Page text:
Maru Inplacement

The positive impacts of shared parental leave: how to boost take up

21 August 2017

Story by
Sarah Rice


Watchdog findings have this week suggested that problems in business could be reduced if flexible jobs were more readily advertised. The equality watchdog advises that if flexible working were more available this could positively impact on the pay gap and on fathers who would have more support when taking time off to care for children. This follows findings by People Management which revealed only 7,100 men received shared parental pay in 2016-17. So how can HR help remedy this issue and what are the practical steps to take?

Financially Viable

Potentially the biggest reason for poor take up on shared parental leave is the financial implication it has for families. As it stands, the current rate a mother or father will be paid is £139.58 a week. If employers offer pay which is closer to a normal wage and larger than the legal minimum statutory payment the practicalities of taking leave could become much simpler and provide greater options to families who may otherwise be limited by whichever parent has the larger salary.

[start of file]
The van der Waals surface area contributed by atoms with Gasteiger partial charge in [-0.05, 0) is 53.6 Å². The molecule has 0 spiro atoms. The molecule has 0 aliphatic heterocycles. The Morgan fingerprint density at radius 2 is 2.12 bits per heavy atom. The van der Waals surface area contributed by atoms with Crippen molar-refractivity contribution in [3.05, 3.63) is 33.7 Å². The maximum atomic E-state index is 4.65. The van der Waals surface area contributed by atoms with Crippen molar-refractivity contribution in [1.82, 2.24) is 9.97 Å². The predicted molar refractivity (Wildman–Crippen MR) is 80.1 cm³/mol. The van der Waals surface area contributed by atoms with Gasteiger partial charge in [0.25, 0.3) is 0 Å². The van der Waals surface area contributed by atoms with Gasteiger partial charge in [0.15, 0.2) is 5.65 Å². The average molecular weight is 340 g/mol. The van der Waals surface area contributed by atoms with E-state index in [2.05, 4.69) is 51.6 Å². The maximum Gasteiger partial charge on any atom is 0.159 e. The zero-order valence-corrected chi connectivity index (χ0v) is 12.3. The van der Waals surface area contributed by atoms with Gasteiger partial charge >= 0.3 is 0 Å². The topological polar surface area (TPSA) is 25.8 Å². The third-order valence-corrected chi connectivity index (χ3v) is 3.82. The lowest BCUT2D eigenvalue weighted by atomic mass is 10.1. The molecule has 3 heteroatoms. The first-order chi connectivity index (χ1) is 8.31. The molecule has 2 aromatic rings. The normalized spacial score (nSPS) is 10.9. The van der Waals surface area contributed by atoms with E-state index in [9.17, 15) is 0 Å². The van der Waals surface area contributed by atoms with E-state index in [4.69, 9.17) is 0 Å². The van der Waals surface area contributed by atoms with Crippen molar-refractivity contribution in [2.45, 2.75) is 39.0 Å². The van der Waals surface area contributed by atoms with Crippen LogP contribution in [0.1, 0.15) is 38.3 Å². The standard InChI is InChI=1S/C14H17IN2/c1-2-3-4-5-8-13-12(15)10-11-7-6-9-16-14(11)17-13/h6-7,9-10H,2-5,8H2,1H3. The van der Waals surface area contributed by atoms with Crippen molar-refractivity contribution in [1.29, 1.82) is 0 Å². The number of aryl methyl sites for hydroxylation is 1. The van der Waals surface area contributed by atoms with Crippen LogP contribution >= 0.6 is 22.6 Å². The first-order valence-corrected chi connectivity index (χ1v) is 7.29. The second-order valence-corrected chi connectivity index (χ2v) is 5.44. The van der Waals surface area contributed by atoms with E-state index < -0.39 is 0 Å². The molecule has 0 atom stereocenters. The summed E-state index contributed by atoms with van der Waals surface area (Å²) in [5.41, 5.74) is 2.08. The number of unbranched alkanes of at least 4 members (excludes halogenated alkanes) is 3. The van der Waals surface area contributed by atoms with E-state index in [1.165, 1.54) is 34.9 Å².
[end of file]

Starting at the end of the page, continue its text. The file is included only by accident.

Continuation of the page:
Employee Buy-In

Taking the opportunity for shared parental leave lies heavily in how aware people are of the scheme and how forthcoming businesses are in encouraging its use. Consider how open your business is with information on taking shared leave and how accessible it is. Display encouragement of the scheme on the company intranet, induction packs for new employees and in a company-wide email so that it is common knowledge going forward.

Supportive Culture

For those who do take up the scheme their return to work is a crucial time. It is during this period that the business must accommodate the time they have had off and reduce any stress which comes with returning. All parents deserve a reliable return to work which ensures they know what they are doing and are welcomed back into their role with a full handover and company update. If you can achieve this you will define a supportive culture which reassures future parents that it is a positive opportunity and won’t result in additional complications at work if they take it.



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